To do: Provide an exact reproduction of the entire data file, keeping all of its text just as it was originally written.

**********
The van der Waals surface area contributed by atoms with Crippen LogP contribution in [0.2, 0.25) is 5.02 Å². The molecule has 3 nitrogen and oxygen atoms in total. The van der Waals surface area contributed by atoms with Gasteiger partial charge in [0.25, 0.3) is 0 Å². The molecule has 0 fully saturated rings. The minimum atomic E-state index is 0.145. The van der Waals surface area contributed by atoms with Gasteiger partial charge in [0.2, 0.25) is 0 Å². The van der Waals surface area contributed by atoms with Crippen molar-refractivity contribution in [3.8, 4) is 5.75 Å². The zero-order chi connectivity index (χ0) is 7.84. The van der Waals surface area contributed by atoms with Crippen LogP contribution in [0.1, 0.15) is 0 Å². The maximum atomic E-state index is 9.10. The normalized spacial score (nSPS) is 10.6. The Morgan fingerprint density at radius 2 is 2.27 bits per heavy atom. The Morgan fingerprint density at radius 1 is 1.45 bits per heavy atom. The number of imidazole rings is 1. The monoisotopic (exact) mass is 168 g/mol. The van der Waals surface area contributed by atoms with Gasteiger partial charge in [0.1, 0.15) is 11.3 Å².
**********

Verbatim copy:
The van der Waals surface area contributed by atoms with Crippen LogP contribution in [0.2, 0.25) is 5.02 Å². The molecule has 3 nitrogen and oxygen atoms in total. The van der Waals surface area contributed by atoms with Gasteiger partial charge in [0.25, 0.3) is 0 Å². The molecule has 0 fully saturated rings. The minimum atomic E-state index is 0.145. The van der Waals surface area contributed by atoms with Gasteiger partial charge in [0.2, 0.25) is 0 Å². The van der Waals surface area contributed by atoms with Crippen molar-refractivity contribution in [3.8, 4) is 5.75 Å². The zero-order chi connectivity index (χ0) is 7.84. The van der Waals surface area contributed by atoms with Crippen LogP contribution in [0.1, 0.15) is 0 Å². The maximum atomic E-state index is 9.10. The normalized spacial score (nSPS) is 10.6. The Morgan fingerprint density at radius 2 is 2.27 bits per heavy atom. The Morgan fingerprint density at radius 1 is 1.45 bits per heavy atom. The number of imidazole rings is 1. The monoisotopic (exact) mass is 168 g/mol. The van der Waals surface area contributed by atoms with Gasteiger partial charge in [0.1, 0.15) is 11.3 Å².